Today WP Tavern announced that BackPress is coming back from the dead. For those of you unfamiliar with BackPress, it’s a collection of PHP scripts (or a library, or a sort of framework if you want) for building web applications. On top of that the syntax is quite similar to the WordPress APIs, since it’s a “simplified” version for building web applications with classes and collections of functions that you can find in the WordPress core as well.
Now, the project has been abandoned for quite some time, and most of the code is no longer usable. It has been updated in WP Core during the course of a thousand iterations (or more), but if you dig deeper you’ll find classes and functions that you’ve been using in WordPress for a long time.
JJJ and Sivan want to resurrect BackPress and make it up to date with current WP, which I find really fascinating.
I’m not sure what the plan is exactly – whether it’s fetching a version of WordPress and stripping it down to a framework, or improving every single module since it’s up to date and works like a lightweight version of WordPress. But it reminds me of ExpressionEngine and CodeIgniter, the Open Source framework being the core of ExpressionEngine. It also reminds me of Rails and the way it started, and various forks such as the Backdrop CMS being a lightweight form of Drupal (of sort).
I love WordPress myself and I’ve spent enough time dealing with frameworks in PHP, Java and Python, and the ability of reusing a ton of CRUD features, authentication and much more is a bliss if you’re building a lot of projects with a common internal structure. But some of our projects don’t use a good chunk of what WordPress offers either.
I’ve been working on two different plugins trimming down WordPress – disabling some of the APIs, simplifying the menu structure and everything that we don’t use a lot and could be disabled with hooks or simple conditional statements. The WP API will change a lot of things in the long run, and developers will keep using the WordPress Core without having to deal with a lot of bloated code for specific use cases.
BackPress is the backbone behind bbPress and GlotPress, as well as other community projects. It’s powerful, but pretty old and limited now, and bringing it back to life can change a lot.
While I know that some of the active WordPress developers don’t find BackPress to be a suitable project and everyone looking for a light and flexible framework should just head to Laravel, FuelPHP or something else, I would gladly use BackPress if it includes the WordPress APIs in a highly decoupled manner, allowing you to leverage the power of the Core without having to attach tens of thousands of lines of code for features you don’t use. Also, the WordPress dashboard (and overall admin panel) is overly complicated, and while it was super straight forward for clients 7 years ago, the majority of the simplified SaaS projects and simple CMS have changed the reality.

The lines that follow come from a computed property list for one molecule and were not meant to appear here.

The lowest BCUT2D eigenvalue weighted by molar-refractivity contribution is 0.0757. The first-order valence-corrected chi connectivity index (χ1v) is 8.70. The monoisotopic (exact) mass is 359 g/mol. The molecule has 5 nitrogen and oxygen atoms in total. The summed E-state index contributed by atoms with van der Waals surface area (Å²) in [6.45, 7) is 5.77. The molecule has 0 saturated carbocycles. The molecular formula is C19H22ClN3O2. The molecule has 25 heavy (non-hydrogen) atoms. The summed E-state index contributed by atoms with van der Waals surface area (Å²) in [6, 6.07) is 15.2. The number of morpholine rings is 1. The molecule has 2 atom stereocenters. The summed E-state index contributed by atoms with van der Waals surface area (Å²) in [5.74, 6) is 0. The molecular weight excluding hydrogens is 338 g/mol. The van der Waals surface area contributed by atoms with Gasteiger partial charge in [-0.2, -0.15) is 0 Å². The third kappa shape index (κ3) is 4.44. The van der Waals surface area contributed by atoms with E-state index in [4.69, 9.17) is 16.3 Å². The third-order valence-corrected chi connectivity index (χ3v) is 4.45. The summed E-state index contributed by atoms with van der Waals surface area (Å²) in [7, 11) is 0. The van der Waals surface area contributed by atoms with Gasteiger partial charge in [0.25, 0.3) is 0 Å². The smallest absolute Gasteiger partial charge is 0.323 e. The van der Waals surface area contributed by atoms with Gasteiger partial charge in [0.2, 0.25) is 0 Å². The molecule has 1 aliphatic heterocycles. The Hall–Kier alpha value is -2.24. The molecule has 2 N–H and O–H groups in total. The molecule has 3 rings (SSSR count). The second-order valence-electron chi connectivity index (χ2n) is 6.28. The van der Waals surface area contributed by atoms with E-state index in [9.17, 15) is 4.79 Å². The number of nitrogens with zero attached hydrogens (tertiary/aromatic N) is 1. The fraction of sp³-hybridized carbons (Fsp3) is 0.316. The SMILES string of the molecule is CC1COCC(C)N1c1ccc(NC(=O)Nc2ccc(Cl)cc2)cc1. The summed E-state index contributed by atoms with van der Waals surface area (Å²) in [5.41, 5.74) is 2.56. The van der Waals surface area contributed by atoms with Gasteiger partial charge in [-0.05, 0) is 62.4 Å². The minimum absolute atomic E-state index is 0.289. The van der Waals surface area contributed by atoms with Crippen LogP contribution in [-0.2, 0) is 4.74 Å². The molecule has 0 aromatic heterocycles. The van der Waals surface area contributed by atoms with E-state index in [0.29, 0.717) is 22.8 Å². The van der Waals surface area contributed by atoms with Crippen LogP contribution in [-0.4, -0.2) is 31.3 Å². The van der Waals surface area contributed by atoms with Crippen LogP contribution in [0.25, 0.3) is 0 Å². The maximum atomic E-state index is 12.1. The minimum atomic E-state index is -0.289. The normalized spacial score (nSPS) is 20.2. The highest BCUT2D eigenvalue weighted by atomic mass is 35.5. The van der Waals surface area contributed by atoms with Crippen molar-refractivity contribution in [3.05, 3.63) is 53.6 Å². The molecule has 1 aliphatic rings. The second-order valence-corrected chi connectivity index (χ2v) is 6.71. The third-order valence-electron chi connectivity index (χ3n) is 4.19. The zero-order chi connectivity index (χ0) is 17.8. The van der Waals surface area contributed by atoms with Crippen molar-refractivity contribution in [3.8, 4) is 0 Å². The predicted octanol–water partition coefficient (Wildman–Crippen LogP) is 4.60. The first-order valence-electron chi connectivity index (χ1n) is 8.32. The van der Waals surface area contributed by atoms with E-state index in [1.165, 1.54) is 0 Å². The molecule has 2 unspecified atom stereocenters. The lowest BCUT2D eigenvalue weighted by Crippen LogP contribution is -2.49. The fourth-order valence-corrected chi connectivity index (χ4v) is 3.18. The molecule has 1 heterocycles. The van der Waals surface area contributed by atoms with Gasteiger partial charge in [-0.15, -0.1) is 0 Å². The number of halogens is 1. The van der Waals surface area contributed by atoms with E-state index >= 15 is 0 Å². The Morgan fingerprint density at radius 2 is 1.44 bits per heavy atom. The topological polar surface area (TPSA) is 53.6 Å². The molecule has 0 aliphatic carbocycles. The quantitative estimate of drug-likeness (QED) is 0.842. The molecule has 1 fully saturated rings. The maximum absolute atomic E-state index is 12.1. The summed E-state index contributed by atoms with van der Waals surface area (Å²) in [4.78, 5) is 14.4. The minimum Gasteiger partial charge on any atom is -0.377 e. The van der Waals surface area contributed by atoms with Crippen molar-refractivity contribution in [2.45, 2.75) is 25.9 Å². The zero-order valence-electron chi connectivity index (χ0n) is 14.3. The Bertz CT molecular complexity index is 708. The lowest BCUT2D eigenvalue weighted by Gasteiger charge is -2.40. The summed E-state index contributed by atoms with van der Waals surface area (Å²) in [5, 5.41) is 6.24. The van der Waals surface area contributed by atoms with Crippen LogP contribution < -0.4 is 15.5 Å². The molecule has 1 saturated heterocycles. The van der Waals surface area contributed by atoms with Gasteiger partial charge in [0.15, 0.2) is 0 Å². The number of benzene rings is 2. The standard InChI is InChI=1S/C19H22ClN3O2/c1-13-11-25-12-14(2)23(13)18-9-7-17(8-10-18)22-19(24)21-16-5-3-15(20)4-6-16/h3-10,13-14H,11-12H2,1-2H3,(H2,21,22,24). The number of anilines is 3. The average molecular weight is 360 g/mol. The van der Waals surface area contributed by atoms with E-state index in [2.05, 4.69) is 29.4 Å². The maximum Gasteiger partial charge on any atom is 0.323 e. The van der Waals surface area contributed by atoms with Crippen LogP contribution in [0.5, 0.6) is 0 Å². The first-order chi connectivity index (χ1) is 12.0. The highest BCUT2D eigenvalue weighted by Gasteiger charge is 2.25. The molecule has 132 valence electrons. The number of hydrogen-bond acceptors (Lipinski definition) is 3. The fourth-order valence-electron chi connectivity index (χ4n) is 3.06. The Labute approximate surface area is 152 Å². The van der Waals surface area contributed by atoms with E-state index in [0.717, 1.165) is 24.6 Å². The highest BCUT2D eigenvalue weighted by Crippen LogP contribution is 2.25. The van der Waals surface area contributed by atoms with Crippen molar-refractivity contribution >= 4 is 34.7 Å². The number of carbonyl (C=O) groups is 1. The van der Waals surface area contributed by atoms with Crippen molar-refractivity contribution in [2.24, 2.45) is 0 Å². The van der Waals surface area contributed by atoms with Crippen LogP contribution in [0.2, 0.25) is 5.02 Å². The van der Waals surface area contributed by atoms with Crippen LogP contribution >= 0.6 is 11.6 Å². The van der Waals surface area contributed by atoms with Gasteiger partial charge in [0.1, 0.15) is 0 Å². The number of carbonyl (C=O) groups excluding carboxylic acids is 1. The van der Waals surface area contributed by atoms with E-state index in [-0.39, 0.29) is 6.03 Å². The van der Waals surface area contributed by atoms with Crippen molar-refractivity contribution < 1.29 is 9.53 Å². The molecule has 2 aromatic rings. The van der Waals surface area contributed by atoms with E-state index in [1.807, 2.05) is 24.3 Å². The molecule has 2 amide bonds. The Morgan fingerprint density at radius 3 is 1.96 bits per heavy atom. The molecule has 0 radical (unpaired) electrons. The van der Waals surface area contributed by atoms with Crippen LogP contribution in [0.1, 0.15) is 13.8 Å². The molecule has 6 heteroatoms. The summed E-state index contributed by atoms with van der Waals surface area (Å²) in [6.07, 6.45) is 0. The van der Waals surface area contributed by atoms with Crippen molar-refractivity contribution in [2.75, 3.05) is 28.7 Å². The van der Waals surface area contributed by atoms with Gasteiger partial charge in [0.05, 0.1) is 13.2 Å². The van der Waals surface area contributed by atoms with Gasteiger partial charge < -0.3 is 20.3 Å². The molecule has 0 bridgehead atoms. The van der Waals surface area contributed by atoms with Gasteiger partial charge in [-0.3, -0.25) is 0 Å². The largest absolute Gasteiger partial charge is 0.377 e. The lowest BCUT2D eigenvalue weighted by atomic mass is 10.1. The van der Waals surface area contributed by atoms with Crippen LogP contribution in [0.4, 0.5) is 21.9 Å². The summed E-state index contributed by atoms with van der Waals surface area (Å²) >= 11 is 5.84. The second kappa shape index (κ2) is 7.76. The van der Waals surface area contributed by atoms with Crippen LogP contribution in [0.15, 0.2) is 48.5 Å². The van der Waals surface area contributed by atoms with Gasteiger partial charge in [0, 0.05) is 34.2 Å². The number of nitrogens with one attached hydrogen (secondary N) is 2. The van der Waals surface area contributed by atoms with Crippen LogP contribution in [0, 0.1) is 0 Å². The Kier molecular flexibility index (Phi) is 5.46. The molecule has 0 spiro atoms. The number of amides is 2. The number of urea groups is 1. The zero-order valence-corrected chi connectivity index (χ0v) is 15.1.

WordPress is no longer easy. And people no longer need PressThis (have they ever?), need the Comments or even use the posts at all. The Media API is not flexible for document management. The user flow is not decoupled enough for various cases. And there’s simply a lot going on in a single WordPress request, which is often an overhead.
7 years ago people thought that WordPress is a simple blogging tool. We hired a new junior frontend developer this month who was building sites with Joomla and different frameworks since he had no clue that WordPress is usable for real projects. But now Wix, Squarespace, Tumblr even let you build a simple business site in a way that’s much more intuitive. Enterprise users still prefer Java or .NET, or Rails for stability and security. And the middle tear have different needs, which are not always doable with WordPress out of the box.
While I love WordPress and I don’t plan switching away over the next 3-4 years, I would love to use BackPress in some of our projects. We have several applications that could utilize the WordPress database and the core APIs but don’t need the template engine, the admin dashboard, some of the core features that come with a standard WordPress install.
Running a heavy application with the WP-API right now is not straight forward, mostly due to the way WordPress works in general. Various bots hit sites through the XML-RPC API, iterate with WP-Cron, the admin-ajax.php script or hit the standardized login form. While all of those have a solution, it’s not integrated in a standard WordPress install. And the more we trim, cut, remove and detach here and there, the more obvious it is that a simplified “framework”-alike version of the platform would be a great asset for many WordPress developers.